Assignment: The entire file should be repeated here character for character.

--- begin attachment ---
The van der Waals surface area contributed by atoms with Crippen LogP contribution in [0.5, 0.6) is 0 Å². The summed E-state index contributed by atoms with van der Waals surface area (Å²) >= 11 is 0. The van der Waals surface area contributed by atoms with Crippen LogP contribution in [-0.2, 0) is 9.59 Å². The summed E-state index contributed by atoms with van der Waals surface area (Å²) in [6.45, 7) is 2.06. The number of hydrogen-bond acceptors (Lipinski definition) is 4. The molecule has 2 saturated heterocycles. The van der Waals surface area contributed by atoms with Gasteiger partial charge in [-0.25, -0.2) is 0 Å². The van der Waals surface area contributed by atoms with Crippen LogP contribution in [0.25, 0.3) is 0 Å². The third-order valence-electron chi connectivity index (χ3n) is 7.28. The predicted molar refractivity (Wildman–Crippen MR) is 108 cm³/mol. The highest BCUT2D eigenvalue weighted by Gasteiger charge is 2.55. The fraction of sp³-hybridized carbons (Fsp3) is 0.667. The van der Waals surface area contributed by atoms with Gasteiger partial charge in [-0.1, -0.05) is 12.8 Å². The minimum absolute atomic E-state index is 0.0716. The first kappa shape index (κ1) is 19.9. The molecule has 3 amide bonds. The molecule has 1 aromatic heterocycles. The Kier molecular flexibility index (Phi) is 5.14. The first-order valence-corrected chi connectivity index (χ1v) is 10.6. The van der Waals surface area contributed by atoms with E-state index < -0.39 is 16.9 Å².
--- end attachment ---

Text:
The van der Waals surface area contributed by atoms with Crippen LogP contribution in [0.5, 0.6) is 0 Å². The summed E-state index contributed by atoms with van der Waals surface area (Å²) >= 11 is 0. The van der Waals surface area contributed by atoms with Crippen LogP contribution in [-0.2, 0) is 9.59 Å². The summed E-state index contributed by atoms with van der Waals surface area (Å²) in [6.45, 7) is 2.06. The number of hydrogen-bond acceptors (Lipinski definition) is 4. The molecule has 2 saturated heterocycles. The van der Waals surface area contributed by atoms with Gasteiger partial charge in [-0.25, -0.2) is 0 Å². The van der Waals surface area contributed by atoms with Crippen LogP contribution in [0.25, 0.3) is 0 Å². The third-order valence-electron chi connectivity index (χ3n) is 7.28. The predicted molar refractivity (Wildman–Crippen MR) is 108 cm³/mol. The highest BCUT2D eigenvalue weighted by Gasteiger charge is 2.55. The fraction of sp³-hybridized carbons (Fsp3) is 0.667. The van der Waals surface area contributed by atoms with Gasteiger partial charge in [-0.1, -0.05) is 12.8 Å². The minimum absolute atomic E-state index is 0.0716. The first kappa shape index (κ1) is 19.9. The molecule has 3 amide bonds. The molecule has 1 aromatic heterocycles. The Kier molecular flexibility index (Phi) is 5.14. The first-order valence-corrected chi connectivity index (χ1v) is 10.6. The van der Waals surface area contributed by atoms with E-state index < -0.39 is 16.9 Å².